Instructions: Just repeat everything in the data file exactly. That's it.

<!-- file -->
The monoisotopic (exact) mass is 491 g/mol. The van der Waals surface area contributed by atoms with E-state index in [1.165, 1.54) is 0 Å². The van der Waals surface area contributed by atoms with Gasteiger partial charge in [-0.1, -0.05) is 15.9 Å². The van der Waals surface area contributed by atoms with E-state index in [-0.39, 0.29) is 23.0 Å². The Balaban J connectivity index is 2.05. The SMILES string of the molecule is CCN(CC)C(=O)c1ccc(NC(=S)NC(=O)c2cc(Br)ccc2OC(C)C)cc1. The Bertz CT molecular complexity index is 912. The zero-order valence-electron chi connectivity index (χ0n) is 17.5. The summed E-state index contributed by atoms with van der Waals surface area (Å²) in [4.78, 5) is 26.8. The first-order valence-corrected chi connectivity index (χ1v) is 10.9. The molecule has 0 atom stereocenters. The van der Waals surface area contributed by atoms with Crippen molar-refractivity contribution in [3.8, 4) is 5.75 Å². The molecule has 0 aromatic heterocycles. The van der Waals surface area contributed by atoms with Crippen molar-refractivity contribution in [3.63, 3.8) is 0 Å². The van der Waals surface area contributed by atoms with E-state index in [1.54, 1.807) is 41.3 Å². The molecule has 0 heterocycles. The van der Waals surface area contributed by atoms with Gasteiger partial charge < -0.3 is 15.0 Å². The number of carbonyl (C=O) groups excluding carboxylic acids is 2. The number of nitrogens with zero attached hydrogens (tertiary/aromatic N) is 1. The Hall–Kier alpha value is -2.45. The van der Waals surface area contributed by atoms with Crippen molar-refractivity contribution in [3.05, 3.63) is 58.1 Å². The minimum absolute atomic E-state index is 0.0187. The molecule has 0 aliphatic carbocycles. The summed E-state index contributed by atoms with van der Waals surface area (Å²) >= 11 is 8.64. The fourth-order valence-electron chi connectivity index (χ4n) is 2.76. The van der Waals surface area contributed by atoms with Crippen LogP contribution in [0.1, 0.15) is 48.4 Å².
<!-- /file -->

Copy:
The monoisotopic (exact) mass is 491 g/mol. The van der Waals surface area contributed by atoms with E-state index in [1.165, 1.54) is 0 Å². The van der Waals surface area contributed by atoms with Gasteiger partial charge in [-0.1, -0.05) is 15.9 Å². The van der Waals surface area contributed by atoms with E-state index in [-0.39, 0.29) is 23.0 Å². The Balaban J connectivity index is 2.05. The SMILES string of the molecule is CCN(CC)C(=O)c1ccc(NC(=S)NC(=O)c2cc(Br)ccc2OC(C)C)cc1. The Bertz CT molecular complexity index is 912. The zero-order valence-electron chi connectivity index (χ0n) is 17.5. The summed E-state index contributed by atoms with van der Waals surface area (Å²) in [4.78, 5) is 26.8. The first-order valence-corrected chi connectivity index (χ1v) is 10.9. The molecule has 0 atom stereocenters. The van der Waals surface area contributed by atoms with Crippen molar-refractivity contribution in [3.8, 4) is 5.75 Å². The molecule has 0 aromatic heterocycles. The van der Waals surface area contributed by atoms with Crippen molar-refractivity contribution in [3.63, 3.8) is 0 Å². The van der Waals surface area contributed by atoms with E-state index in [1.54, 1.807) is 41.3 Å². The molecule has 0 heterocycles. The van der Waals surface area contributed by atoms with Gasteiger partial charge < -0.3 is 15.0 Å². The number of carbonyl (C=O) groups excluding carboxylic acids is 2. The number of nitrogens with zero attached hydrogens (tertiary/aromatic N) is 1. The Hall–Kier alpha value is -2.45. The van der Waals surface area contributed by atoms with Crippen molar-refractivity contribution in [3.05, 3.63) is 58.1 Å². The minimum absolute atomic E-state index is 0.0187. The molecule has 0 aliphatic carbocycles. The summed E-state index contributed by atoms with van der Waals surface area (Å²) >= 11 is 8.64. The fourth-order valence-electron chi connectivity index (χ4n) is 2.76. The van der Waals surface area contributed by atoms with Crippen LogP contribution in [0.1, 0.15) is 48.4 Å².